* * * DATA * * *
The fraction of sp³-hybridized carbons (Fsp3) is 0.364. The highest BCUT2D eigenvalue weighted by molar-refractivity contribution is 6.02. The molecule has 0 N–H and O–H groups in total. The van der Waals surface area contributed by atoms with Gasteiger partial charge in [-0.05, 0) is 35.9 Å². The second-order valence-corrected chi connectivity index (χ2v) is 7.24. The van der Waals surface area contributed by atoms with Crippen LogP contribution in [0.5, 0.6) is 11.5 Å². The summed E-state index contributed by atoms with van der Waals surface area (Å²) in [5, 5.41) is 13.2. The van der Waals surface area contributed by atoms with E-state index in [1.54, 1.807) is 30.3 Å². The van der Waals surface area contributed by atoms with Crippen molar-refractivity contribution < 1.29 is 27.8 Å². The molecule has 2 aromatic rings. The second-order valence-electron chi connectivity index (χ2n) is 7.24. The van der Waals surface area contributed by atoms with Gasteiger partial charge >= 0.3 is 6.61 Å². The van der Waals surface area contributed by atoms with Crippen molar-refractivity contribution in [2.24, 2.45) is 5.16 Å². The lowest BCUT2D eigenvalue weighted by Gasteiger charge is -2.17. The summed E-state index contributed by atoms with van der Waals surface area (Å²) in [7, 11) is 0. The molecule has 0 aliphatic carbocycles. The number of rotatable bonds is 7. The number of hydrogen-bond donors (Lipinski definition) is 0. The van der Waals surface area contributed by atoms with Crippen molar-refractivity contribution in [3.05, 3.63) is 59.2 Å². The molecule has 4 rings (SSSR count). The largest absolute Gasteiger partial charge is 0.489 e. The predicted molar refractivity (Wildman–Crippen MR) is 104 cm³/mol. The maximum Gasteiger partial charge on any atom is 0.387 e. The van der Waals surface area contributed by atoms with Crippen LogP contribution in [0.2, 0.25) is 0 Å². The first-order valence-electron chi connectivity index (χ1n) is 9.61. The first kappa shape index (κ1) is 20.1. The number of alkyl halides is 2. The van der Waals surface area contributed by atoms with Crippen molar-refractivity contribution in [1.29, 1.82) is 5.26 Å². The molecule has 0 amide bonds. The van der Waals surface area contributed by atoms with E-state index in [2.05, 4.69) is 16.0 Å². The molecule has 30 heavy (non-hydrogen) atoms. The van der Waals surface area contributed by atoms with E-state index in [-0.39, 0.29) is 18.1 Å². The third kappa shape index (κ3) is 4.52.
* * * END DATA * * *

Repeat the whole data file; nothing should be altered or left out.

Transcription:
The fraction of sp³-hybridized carbons (Fsp3) is 0.364. The highest BCUT2D eigenvalue weighted by molar-refractivity contribution is 6.02. The molecule has 0 N–H and O–H groups in total. The van der Waals surface area contributed by atoms with Gasteiger partial charge in [-0.05, 0) is 35.9 Å². The second-order valence-corrected chi connectivity index (χ2v) is 7.24. The van der Waals surface area contributed by atoms with Crippen LogP contribution in [0.5, 0.6) is 11.5 Å². The summed E-state index contributed by atoms with van der Waals surface area (Å²) in [5, 5.41) is 13.2. The van der Waals surface area contributed by atoms with E-state index in [1.54, 1.807) is 30.3 Å². The van der Waals surface area contributed by atoms with Crippen molar-refractivity contribution < 1.29 is 27.8 Å². The molecule has 2 aromatic rings. The second-order valence-electron chi connectivity index (χ2n) is 7.24. The van der Waals surface area contributed by atoms with Gasteiger partial charge >= 0.3 is 6.61 Å². The van der Waals surface area contributed by atoms with Crippen molar-refractivity contribution in [2.24, 2.45) is 5.16 Å². The lowest BCUT2D eigenvalue weighted by Gasteiger charge is -2.17. The summed E-state index contributed by atoms with van der Waals surface area (Å²) in [7, 11) is 0. The molecule has 0 aliphatic carbocycles. The number of rotatable bonds is 7. The number of hydrogen-bond donors (Lipinski definition) is 0. The van der Waals surface area contributed by atoms with Crippen molar-refractivity contribution in [3.05, 3.63) is 59.2 Å². The molecule has 4 rings (SSSR count). The largest absolute Gasteiger partial charge is 0.489 e. The predicted molar refractivity (Wildman–Crippen MR) is 104 cm³/mol. The maximum Gasteiger partial charge on any atom is 0.387 e. The van der Waals surface area contributed by atoms with Crippen LogP contribution in [0.2, 0.25) is 0 Å². The first-order valence-electron chi connectivity index (χ1n) is 9.61. The first kappa shape index (κ1) is 20.1. The number of alkyl halides is 2. The van der Waals surface area contributed by atoms with Crippen molar-refractivity contribution in [1.29, 1.82) is 5.26 Å². The molecule has 0 amide bonds. The van der Waals surface area contributed by atoms with E-state index in [2.05, 4.69) is 16.0 Å². The molecule has 30 heavy (non-hydrogen) atoms. The van der Waals surface area contributed by atoms with E-state index in [-0.39, 0.29) is 18.1 Å². The third kappa shape index (κ3) is 4.52.